Chion-in is considered an extremely important cultural treasure by the Japanese people, and is the centre of the Pure Land Buddhist sect. Tucked away on its impressive and mountainous grounds near Kyoto's Gion district, Chion-in is made up of a large number of outbuildings, guesthouses and belltowers.
The main hall, shown to the right, is a massive wooden structure at the centre of the temple grounds. What I find most interesting about this, and many sites like it in Japan, is that it is still in use. This hall is actively used as a place of worship for all Pure Land adherents.
Pure Land was founded by Honen (1133-1212), who - as the information pamphlets so eloquently put it - "closed his life" here in Chion-in. His grave is located within the temple grounds. The temple itself was built after his death by one of his disciples.
One of the highlights of this temple for me was the Uguisubari-no-roka (Tom points out that the closest translation he could come up with is not 'the hall of something-or-other' as I had said, but is instead closer to 'the hall of nightingale abuse' This seems fitting given the noises that emanate from the floorboards).
This entire hallway was designed to foil stealthy intruders by squeeking like a nightingale when you walk down it.
It really is very impressive, and as you walk down the hall - no matter how softly - the floorboards do indeed sing like birds. There seemed to be no obvious way of telling which floorboards would sing, as none of them were visibly loose.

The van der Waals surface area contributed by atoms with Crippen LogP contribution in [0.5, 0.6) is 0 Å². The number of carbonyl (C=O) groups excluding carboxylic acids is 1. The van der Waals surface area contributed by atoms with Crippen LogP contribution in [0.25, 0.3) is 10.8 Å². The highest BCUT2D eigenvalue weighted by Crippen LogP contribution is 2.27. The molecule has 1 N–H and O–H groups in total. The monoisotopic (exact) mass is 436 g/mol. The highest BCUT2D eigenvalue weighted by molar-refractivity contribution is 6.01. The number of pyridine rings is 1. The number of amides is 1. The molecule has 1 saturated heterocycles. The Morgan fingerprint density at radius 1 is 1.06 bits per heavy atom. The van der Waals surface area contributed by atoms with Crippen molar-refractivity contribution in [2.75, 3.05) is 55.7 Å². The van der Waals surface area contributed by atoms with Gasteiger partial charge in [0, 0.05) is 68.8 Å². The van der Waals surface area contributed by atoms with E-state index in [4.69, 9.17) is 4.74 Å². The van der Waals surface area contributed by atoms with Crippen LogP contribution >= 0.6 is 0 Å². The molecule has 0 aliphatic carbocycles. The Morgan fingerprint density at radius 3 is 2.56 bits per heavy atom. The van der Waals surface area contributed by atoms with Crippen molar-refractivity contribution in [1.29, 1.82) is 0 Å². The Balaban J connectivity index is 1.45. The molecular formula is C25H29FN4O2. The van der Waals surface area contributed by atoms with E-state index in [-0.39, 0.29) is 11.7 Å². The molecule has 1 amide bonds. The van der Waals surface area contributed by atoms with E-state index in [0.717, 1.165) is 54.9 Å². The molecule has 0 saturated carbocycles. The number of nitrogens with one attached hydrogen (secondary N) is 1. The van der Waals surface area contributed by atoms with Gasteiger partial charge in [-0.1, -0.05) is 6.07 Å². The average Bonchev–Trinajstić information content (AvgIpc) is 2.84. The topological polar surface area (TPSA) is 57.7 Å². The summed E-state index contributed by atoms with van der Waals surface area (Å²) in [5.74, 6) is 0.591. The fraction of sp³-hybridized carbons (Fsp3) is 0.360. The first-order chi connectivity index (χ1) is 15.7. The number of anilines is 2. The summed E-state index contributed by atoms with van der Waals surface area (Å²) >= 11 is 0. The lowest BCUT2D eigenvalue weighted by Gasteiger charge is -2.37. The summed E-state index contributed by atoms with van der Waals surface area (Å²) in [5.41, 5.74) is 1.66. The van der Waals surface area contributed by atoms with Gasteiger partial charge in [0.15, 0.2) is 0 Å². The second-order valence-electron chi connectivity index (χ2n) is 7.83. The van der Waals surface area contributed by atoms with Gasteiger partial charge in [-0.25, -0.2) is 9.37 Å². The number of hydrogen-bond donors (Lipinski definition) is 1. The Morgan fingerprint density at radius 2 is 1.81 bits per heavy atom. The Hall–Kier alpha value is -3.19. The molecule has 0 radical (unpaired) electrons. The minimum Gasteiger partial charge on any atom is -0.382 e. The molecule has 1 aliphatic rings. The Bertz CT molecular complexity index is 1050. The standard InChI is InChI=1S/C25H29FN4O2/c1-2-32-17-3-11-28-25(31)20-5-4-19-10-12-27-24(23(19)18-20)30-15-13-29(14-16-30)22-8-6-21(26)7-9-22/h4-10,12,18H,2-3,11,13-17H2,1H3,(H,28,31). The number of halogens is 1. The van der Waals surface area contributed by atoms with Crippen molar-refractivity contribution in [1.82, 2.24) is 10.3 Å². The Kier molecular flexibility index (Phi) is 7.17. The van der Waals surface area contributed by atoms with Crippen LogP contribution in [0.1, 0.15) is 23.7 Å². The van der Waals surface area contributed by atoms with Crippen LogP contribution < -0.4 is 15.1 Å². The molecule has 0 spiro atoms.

After watching me for ten minutes making an ass of myself, feigning ninja moves and trying to figure out how it works, the guard there took pity on me and explained.
Each floorboard has a series of iron hooks attached to their undersides, which are then attached to the floor joists with deliberately loose iron nails. Any pressure on the floorboards causes a slight movement in the iron, causing each step to 'sing'.
Visitors to Chion-in are welcomed to the temple grounds by a massive gateway which
serves as a fitting introduction to this impressive complex of buildings. The gateway is said to contain the remains of the designer in charge of building the temple. This unfortunate individual, and his wife, took their own lives as a form of dramatic apology for going overbudget on construction (a concept which, although clearly extreme, should perhaps be reintroduced in Hollywood studios).
These gates, along with the Nightingale Hallway, give an interesting peak into the not-so-rosy past of Japan, which for centuries was full of war and strife.
The temple, in places, feels somewhat like a fortress, and these gates give the immediate impression of having been built with defence in mind.
But Japanese traditional structures always seem to thrive on contrast, and the looming, imposing structures found throughout the compound are softened by the serene gardens spread throughout. As always, entering the grounds of these sites often gives one the impression of having been transported far away from outside distractions and concerns - perhaps a telling microcosm of Japan itself.